# All the ways to return 3 if you get 7 and vice versa – interview question

This is a question that I was asked in an interview:
Implement a function that gets an integer n and does the following:
1. if n is 3 -> return 7.
2. else if n is 7 -> return 3.
3. otherwise return any number you like (undefined behavior).

Also describe what's the runtime and space complexity of each way.

So first I gave the trivial way of using if-else statement - and said it's `O(1)` run-time + space complexity. Then the interviewer said: "what if you can't use if statements (including switch-case and other if statements similarities)?"

So I suggested using bitwise operations: `return n^=4`. Said that it's `O(1)` run-time + space complexity. Then the interviewer said: "what if you can't use bitwise operations?"

So I suggested using an array like this:

``````int mem[8] = {-1, -1, -1, 7, -1, -1, -1, 3};
return mem[n];
``````

Said it's `O(1)` run-time + space complexity, how ever it might be non-efficient if we have large numbers instead of `3` and `7`.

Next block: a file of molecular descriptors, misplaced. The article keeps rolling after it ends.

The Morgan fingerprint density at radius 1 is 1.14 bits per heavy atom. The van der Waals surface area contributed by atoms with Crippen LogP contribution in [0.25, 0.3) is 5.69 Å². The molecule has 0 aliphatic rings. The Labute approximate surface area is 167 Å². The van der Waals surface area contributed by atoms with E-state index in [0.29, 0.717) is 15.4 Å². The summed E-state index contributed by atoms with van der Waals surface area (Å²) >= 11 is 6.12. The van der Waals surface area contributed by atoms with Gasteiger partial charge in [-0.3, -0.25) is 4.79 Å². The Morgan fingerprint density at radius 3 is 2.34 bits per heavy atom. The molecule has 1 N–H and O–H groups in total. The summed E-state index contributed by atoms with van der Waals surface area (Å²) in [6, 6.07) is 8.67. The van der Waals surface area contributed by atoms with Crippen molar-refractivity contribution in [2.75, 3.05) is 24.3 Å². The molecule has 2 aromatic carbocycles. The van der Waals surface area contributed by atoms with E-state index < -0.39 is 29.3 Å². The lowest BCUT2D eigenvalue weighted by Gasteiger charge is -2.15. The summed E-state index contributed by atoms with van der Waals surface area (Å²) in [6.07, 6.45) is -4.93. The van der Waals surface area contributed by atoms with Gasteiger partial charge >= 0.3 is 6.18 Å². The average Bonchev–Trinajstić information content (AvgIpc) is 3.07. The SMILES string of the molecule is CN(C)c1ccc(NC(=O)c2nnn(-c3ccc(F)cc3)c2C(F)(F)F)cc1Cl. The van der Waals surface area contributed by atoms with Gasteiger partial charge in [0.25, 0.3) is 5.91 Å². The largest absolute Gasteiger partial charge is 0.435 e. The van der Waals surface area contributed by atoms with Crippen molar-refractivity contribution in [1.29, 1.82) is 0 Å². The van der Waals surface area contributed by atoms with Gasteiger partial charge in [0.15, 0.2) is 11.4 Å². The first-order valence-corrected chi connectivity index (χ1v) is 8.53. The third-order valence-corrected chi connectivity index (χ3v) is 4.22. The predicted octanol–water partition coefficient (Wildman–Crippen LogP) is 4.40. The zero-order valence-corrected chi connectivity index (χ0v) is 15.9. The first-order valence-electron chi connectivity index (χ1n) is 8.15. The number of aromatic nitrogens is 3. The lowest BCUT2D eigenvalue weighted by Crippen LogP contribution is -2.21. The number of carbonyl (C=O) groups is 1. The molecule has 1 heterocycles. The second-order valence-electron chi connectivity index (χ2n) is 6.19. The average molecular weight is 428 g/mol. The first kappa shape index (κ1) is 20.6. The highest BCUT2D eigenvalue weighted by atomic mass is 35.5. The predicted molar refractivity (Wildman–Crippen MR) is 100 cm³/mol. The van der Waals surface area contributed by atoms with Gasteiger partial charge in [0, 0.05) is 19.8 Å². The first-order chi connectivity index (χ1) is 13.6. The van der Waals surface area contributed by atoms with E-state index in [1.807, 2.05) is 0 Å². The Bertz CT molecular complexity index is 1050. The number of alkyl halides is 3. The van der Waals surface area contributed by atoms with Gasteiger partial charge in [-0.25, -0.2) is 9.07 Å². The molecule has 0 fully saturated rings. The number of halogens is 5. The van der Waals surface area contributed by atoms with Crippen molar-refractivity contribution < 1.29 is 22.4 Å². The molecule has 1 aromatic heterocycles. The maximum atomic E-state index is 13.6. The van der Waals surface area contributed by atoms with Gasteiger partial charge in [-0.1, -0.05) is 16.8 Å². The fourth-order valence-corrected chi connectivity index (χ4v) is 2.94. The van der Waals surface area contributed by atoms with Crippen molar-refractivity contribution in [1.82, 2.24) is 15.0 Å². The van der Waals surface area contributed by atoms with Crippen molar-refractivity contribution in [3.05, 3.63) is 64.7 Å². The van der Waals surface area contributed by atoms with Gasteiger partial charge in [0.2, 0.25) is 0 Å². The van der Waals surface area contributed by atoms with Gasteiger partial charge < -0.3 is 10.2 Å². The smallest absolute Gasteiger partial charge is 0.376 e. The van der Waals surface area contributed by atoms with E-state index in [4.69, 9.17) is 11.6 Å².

Then the interviewer said: "what if you can't use arrays?" - and here I got stuck.

It seems like there is a fourth way... any suggestions?

• Did the interview not ask `what if you can't use +,-,*,/,%`? – vivek_23 Nov 28 '18 at 18:49
• @vivek_23 lol, added 2nd solution without using math operation – Christhofer Natalius Nov 29 '18 at 4:44

``````def foo(n)
return 10 - n
end

foo(3) => 7
foo(7) => 3
``````
• lol we are thinking the same with using math calculation – Christhofer Natalius Nov 28 '18 at 15:49

``````function myfunc(n) {
return 21 / n
}

console.log(myfunc(7))
console.log(myfunc(3))``````

UPDATE: #2 Solution

``````function myfunc(n) {
return "37".replace(n, "")
}

console.log(myfunc(7))
console.log(myfunc(3))``````

• Nice one , +1. However I have a preference for the subtraction way, since this one will cause an error when n is 0. – John Nov 28 '18 at 16:02
• You're right. Idk why did I think about division first rather than substraction lol – Christhofer Natalius Nov 28 '18 at 16:04
• @ChristhoferNatalius Nice +1. – vivek_23 Nov 29 '18 at 6:02

Another one is. `(n + 4) % 8`.

"All the ways" is surely infinite.

The fourth way:

``````def foo(n):
return 10-n
``````
1. For n=7, foo(7) returns 10-7=3.
2. For n=3, foo(3) returns 10-3=7.
3. For any other value of n, I can return any number I like, so I return `10-n`.

So, time complexity: `O(1)` and space complexity: `O(1)`.

Disclaimer: I'm not the interviewer. :P